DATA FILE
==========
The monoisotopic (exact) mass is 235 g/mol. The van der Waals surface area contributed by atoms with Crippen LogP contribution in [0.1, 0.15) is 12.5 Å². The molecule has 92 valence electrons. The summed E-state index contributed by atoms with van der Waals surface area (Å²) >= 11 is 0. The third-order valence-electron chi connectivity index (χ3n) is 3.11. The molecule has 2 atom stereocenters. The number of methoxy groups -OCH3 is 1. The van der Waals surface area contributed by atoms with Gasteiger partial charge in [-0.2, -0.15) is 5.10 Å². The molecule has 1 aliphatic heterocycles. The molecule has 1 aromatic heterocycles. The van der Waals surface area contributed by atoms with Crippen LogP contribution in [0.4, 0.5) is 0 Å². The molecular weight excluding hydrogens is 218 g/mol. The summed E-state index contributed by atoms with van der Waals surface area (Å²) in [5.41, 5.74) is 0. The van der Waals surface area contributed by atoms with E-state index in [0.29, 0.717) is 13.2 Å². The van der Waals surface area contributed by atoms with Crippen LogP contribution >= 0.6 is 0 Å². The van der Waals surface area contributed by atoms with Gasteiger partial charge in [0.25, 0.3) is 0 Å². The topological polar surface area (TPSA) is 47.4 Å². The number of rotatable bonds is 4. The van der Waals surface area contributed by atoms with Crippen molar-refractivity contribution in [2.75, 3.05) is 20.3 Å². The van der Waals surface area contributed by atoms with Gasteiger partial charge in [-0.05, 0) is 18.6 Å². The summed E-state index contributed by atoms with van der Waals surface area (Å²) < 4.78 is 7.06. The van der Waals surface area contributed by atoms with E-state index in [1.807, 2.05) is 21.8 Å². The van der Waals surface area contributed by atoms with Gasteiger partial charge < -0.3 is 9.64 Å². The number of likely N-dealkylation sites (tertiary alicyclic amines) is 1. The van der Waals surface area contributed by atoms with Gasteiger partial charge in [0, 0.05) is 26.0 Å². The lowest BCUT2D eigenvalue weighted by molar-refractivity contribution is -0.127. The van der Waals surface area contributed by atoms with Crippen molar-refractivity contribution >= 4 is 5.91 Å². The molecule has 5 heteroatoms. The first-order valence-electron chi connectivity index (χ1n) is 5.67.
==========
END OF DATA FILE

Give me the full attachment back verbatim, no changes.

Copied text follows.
The monoisotopic (exact) mass is 235 g/mol. The van der Waals surface area contributed by atoms with Crippen LogP contribution in [0.1, 0.15) is 12.5 Å². The molecule has 92 valence electrons. The summed E-state index contributed by atoms with van der Waals surface area (Å²) >= 11 is 0. The third-order valence-electron chi connectivity index (χ3n) is 3.11. The molecule has 2 atom stereocenters. The number of methoxy groups -OCH3 is 1. The van der Waals surface area contributed by atoms with Gasteiger partial charge in [-0.2, -0.15) is 5.10 Å². The molecule has 1 aliphatic heterocycles. The molecule has 1 aromatic heterocycles. The van der Waals surface area contributed by atoms with Crippen LogP contribution in [0.4, 0.5) is 0 Å². The molecular weight excluding hydrogens is 218 g/mol. The summed E-state index contributed by atoms with van der Waals surface area (Å²) in [5.41, 5.74) is 0. The van der Waals surface area contributed by atoms with E-state index in [0.29, 0.717) is 13.2 Å². The van der Waals surface area contributed by atoms with Crippen LogP contribution >= 0.6 is 0 Å². The van der Waals surface area contributed by atoms with Gasteiger partial charge in [0.25, 0.3) is 0 Å². The topological polar surface area (TPSA) is 47.4 Å². The number of rotatable bonds is 4. The van der Waals surface area contributed by atoms with Crippen molar-refractivity contribution in [2.75, 3.05) is 20.3 Å². The van der Waals surface area contributed by atoms with Gasteiger partial charge in [-0.05, 0) is 18.6 Å². The summed E-state index contributed by atoms with van der Waals surface area (Å²) < 4.78 is 7.06. The van der Waals surface area contributed by atoms with E-state index in [1.807, 2.05) is 21.8 Å². The van der Waals surface area contributed by atoms with Gasteiger partial charge < -0.3 is 9.64 Å². The number of likely N-dealkylation sites (tertiary alicyclic amines) is 1. The van der Waals surface area contributed by atoms with Gasteiger partial charge in [0, 0.05) is 26.0 Å². The lowest BCUT2D eigenvalue weighted by molar-refractivity contribution is -0.127. The van der Waals surface area contributed by atoms with Crippen molar-refractivity contribution >= 4 is 5.91 Å². The molecule has 5 heteroatoms. The first-order valence-electron chi connectivity index (χ1n) is 5.67.